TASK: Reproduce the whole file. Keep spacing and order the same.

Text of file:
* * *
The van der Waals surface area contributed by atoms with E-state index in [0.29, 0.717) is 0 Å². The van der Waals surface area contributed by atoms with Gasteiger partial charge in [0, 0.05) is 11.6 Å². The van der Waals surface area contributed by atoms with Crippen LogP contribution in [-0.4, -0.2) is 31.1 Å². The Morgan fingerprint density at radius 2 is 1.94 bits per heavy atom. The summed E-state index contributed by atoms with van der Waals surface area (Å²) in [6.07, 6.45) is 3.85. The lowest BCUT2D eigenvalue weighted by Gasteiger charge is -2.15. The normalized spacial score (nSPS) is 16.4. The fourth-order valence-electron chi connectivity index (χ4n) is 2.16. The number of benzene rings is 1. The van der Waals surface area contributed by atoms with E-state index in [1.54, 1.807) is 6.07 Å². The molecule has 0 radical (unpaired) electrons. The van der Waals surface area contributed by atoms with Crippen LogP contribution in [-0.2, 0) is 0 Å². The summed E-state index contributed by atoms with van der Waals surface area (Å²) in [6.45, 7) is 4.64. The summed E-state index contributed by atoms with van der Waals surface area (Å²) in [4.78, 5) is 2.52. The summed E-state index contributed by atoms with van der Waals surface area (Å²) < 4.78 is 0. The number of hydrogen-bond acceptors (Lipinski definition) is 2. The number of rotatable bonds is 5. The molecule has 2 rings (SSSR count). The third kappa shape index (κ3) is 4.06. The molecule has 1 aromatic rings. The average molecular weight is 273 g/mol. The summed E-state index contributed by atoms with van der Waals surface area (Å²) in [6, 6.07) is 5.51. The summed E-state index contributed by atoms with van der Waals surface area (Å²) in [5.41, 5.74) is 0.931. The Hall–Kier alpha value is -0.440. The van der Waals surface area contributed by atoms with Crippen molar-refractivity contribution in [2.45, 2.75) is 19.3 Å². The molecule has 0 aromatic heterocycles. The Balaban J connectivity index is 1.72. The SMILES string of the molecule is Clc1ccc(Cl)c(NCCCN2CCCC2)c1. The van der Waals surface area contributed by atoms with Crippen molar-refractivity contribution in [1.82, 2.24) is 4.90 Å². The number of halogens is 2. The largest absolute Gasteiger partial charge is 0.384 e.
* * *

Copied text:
The van der Waals surface area contributed by atoms with E-state index in [0.29, 0.717) is 0 Å². The van der Waals surface area contributed by atoms with Gasteiger partial charge in [0, 0.05) is 11.6 Å². The van der Waals surface area contributed by atoms with Crippen LogP contribution in [-0.4, -0.2) is 31.1 Å². The Morgan fingerprint density at radius 2 is 1.94 bits per heavy atom. The summed E-state index contributed by atoms with van der Waals surface area (Å²) in [6.07, 6.45) is 3.85. The lowest BCUT2D eigenvalue weighted by Gasteiger charge is -2.15. The normalized spacial score (nSPS) is 16.4. The fourth-order valence-electron chi connectivity index (χ4n) is 2.16. The number of benzene rings is 1. The van der Waals surface area contributed by atoms with E-state index in [1.54, 1.807) is 6.07 Å². The molecule has 0 radical (unpaired) electrons. The van der Waals surface area contributed by atoms with Crippen LogP contribution in [-0.2, 0) is 0 Å². The summed E-state index contributed by atoms with van der Waals surface area (Å²) in [6.45, 7) is 4.64. The summed E-state index contributed by atoms with van der Waals surface area (Å²) in [4.78, 5) is 2.52. The summed E-state index contributed by atoms with van der Waals surface area (Å²) < 4.78 is 0. The number of hydrogen-bond acceptors (Lipinski definition) is 2. The number of rotatable bonds is 5. The molecule has 2 rings (SSSR count). The third kappa shape index (κ3) is 4.06. The molecule has 1 aromatic rings. The average molecular weight is 273 g/mol. The summed E-state index contributed by atoms with van der Waals surface area (Å²) in [6, 6.07) is 5.51. The summed E-state index contributed by atoms with van der Waals surface area (Å²) in [5.41, 5.74) is 0.931. The Hall–Kier alpha value is -0.440. The van der Waals surface area contributed by atoms with Crippen molar-refractivity contribution in [2.45, 2.75) is 19.3 Å². The molecule has 0 aromatic heterocycles. The Balaban J connectivity index is 1.72. The SMILES string of the molecule is Clc1ccc(Cl)c(NCCCN2CCCC2)c1. The van der Waals surface area contributed by atoms with Crippen molar-refractivity contribution in [1.82, 2.24) is 4.90 Å². The number of halogens is 2. The largest absolute Gasteiger partial charge is 0.384 e.